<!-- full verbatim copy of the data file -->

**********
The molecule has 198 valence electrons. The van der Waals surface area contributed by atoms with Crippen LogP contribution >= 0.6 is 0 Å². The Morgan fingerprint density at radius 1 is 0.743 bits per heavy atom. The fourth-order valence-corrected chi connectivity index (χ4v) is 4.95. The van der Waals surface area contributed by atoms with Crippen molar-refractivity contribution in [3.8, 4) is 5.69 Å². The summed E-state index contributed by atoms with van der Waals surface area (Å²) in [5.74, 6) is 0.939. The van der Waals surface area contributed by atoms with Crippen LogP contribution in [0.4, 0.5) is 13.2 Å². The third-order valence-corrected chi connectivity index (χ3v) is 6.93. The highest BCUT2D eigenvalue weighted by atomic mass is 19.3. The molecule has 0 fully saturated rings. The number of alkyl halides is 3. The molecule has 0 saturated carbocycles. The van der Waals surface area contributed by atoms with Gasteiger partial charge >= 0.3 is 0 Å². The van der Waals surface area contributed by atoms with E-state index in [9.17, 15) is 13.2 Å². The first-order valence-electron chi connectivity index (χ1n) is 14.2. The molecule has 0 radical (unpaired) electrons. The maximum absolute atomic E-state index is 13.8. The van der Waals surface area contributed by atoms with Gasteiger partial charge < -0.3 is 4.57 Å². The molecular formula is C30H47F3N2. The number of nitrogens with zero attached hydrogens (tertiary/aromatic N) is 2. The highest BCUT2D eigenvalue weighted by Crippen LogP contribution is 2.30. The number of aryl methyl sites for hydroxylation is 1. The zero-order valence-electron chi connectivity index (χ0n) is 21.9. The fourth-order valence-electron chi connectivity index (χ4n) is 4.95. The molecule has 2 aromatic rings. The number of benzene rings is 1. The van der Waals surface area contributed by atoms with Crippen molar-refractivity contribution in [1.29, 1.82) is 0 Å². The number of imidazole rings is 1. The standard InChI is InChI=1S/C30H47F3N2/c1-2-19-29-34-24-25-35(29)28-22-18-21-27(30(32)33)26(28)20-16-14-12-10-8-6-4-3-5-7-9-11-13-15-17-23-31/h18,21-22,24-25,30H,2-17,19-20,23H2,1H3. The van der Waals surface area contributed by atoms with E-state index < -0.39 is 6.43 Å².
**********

The molecule has 198 valence electrons. The van der Waals surface area contributed by atoms with Crippen LogP contribution >= 0.6 is 0 Å². The Morgan fingerprint density at radius 1 is 0.743 bits per heavy atom. The fourth-order valence-corrected chi connectivity index (χ4v) is 4.95. The van der Waals surface area contributed by atoms with Crippen molar-refractivity contribution in [3.8, 4) is 5.69 Å². The summed E-state index contributed by atoms with van der Waals surface area (Å²) in [5.74, 6) is 0.939. The van der Waals surface area contributed by atoms with Crippen LogP contribution in [0.4, 0.5) is 13.2 Å². The third-order valence-corrected chi connectivity index (χ3v) is 6.93. The highest BCUT2D eigenvalue weighted by atomic mass is 19.3. The molecule has 0 fully saturated rings. The number of alkyl halides is 3. The molecule has 0 saturated carbocycles. The van der Waals surface area contributed by atoms with Gasteiger partial charge >= 0.3 is 0 Å². The van der Waals surface area contributed by atoms with E-state index in [9.17, 15) is 13.2 Å². The first-order valence-electron chi connectivity index (χ1n) is 14.2. The molecule has 0 radical (unpaired) electrons. The maximum absolute atomic E-state index is 13.8. The van der Waals surface area contributed by atoms with Gasteiger partial charge < -0.3 is 4.57 Å². The molecular formula is C30H47F3N2. The number of nitrogens with zero attached hydrogens (tertiary/aromatic N) is 2. The highest BCUT2D eigenvalue weighted by Crippen LogP contribution is 2.30. The number of aryl methyl sites for hydroxylation is 1. The zero-order valence-electron chi connectivity index (χ0n) is 21.9. The fourth-order valence-electron chi connectivity index (χ4n) is 4.95. The molecule has 2 aromatic rings. The number of benzene rings is 1. The van der Waals surface area contributed by atoms with Crippen molar-refractivity contribution in [1.29, 1.82) is 0 Å². The number of imidazole rings is 1. The standard InChI is InChI=1S/C30H47F3N2/c1-2-19-29-34-24-25-35(29)28-22-18-21-27(30(32)33)26(28)20-16-14-12-10-8-6-4-3-5-7-9-11-13-15-17-23-31/h18,21-22,24-25,30H,2-17,19-20,23H2,1H3. The van der Waals surface area contributed by atoms with E-state index < -0.39 is 6.43 Å².